ISLAMABAD, Pakistan — The Pakistan military declared Sunday that it doesn't need U.S. military aid, as the White House confirmed that Washington is stopping some $800 million in assistance to Pakistan's armed forces, further poisoning ties between the two anti-terror "allies."
Already tense relations between Islamabad and Washington had plummeted after the unilateral U.S. raid to kill Osama bin Laden in northern Pakistan in May, even before the current row over aid. Nuclear-armed Pakistan is struggling to combat Islamic extremists, while its economy is lurching towards disaster.
At stake is Pakistan's co-operation against al Qaida, the Taliban and other extremist groups that the increasingly bitter ties are putting at risk. Much of al Qaida's remaining leadership is believed to be hiding in Pakistan, while Pakistani territory is used as a safe haven by the Afghan Taliban and the allied Haqqani network, fighting across the border in Afghanistan.
"The Pakistani relationship is difficult but it must be made to work over time," William Daley, the White House chief of staff, told ABC News on Sunday. "But until we get through these difficulties we will hold back some of the money that the American taxpayers have committed to give them." Daley said the figure amounted to about $800 million.
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The cutback seemed a direct response to recent moves by Pakistan, which expelled U.S. military trainers from the country, limited the ability of U.S. diplomats and other officials to get visas, and restricted CIA operations allowed on its territory.
There are also questions hanging over the future U.S. civilian aid, some $1.5 billion a year.
Maj. Gen. Athar Abbas, the chief spokesman of the Pakistan military, said that the military had received no formal notification of any aid being cut. He also pointed out that the army chief, Gen. Ashfaq Kayani, had already declared that U.S. cash reimbursements to the military, known as Coalition Support Funds, should go instead to the civilian government, where there was more need.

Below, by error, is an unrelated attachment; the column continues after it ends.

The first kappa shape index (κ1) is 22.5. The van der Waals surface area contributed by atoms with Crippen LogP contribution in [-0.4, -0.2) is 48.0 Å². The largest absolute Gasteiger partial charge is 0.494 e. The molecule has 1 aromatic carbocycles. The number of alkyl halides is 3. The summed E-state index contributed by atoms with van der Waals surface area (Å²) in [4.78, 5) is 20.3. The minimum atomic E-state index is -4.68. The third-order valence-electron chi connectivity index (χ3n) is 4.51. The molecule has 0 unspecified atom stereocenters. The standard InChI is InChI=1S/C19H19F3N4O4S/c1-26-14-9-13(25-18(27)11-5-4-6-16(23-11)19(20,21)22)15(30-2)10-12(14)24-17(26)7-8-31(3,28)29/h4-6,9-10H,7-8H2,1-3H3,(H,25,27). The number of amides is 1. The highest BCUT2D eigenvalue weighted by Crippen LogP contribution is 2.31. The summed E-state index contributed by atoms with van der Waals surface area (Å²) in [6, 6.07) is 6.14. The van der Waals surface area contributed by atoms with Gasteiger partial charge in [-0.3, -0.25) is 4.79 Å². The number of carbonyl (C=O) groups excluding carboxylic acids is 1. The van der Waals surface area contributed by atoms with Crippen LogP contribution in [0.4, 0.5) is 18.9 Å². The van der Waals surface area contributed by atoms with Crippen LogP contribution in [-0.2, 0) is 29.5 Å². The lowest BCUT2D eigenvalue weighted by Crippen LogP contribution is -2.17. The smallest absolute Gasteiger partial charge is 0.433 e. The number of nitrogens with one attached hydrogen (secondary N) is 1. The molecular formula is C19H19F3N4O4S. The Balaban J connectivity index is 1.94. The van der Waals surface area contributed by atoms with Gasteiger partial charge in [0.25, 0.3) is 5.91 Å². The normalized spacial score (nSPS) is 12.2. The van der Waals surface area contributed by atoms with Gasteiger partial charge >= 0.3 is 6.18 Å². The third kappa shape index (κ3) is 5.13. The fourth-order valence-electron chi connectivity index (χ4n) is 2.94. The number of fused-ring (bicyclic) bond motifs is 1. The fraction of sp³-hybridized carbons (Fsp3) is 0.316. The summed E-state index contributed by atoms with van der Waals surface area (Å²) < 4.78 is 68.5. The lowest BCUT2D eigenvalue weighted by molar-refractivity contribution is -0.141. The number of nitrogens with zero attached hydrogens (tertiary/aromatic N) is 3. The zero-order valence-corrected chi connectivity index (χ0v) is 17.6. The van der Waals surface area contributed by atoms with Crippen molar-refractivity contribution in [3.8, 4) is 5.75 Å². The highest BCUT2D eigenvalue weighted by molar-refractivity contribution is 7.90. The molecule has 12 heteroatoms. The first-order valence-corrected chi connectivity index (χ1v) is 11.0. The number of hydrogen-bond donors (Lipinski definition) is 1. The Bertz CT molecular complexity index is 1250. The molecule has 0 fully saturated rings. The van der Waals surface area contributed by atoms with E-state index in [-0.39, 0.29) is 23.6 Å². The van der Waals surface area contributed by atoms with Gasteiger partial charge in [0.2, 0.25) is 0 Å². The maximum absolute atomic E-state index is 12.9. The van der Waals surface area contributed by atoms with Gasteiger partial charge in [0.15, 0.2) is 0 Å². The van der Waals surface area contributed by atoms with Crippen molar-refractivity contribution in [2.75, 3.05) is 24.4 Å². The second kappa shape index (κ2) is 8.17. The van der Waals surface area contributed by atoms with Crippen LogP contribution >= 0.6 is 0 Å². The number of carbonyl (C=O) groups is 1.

"We have conducted our (anti-extremist) military operations without external support or assistance," said Abbas. "Reports coming out of the U.S. are aimed at undermining the authority of our military organizations."
The Obama administration leaks critical stories on a seemingly daily basis to the American press, which riles Pakistani public and official opinion against the United States. Many in Pakistan believe that there is a concerted American effort to weakened Pakistan and its armed forces, among the largest in the world.
"The U.S. can't decide they if they want to stay in this relationship or cut Pakistan off," said Cyril Almeida, a columnist with Pakistan's Dawn newspaper. "And Pakistan needs to work out whether it wants to be on the wrong side of international opinion and on the wrong side of the U.S."
Since 2001, the U.S. has provided $21 billion in civilian and military assistance to Pakistan, including $4.5 billion in the 2010-2011, according to a report from the Congressional Research Service. Two bills in Congress over the last week, which were voted down, would have cut off aid to Pakistan altogether.
Washington has long been highly critical of the relationship that the Pakistan military maintains with Afghan insurgents and other jihadist groups. Pakistan's refusal to launch an offensive aimed at the Haqqani network and suspicions that bin Laden benefitted from some kind of official support to live in Pakistan have further corroded ties.
Accusations from U.S. officials, made public last week by Adm Mike Mullen, the chairman of the Joint Chiefs of Staff, that Pakistan's military and its Inter-Services Intelligence spy agency was behind the murder of a journalist, Saleem Shahzad, have further damaged relations with Pakistan's armed forces.
New Defense Secretary Leon Panetta said Saturday that he believes that bin Laden's successor as al Qaida chief, Ayman al-Zawahiri, is in Pakistan's tribal area and that "he's one of those we would like to see the Pakistanis target." Pakistan responded Sunday by asking for the U.S. to share the intelligence on Zawahiri's whereabouts.
Pakistan meanwhile is fighting its homegrown extremists in its tribal area on the border with Afghanistan with a new offensive launched earlier this month, though not the jihadists in its territory focused on Afghanistan.
(Shah is a McClatchy special correspondent.)
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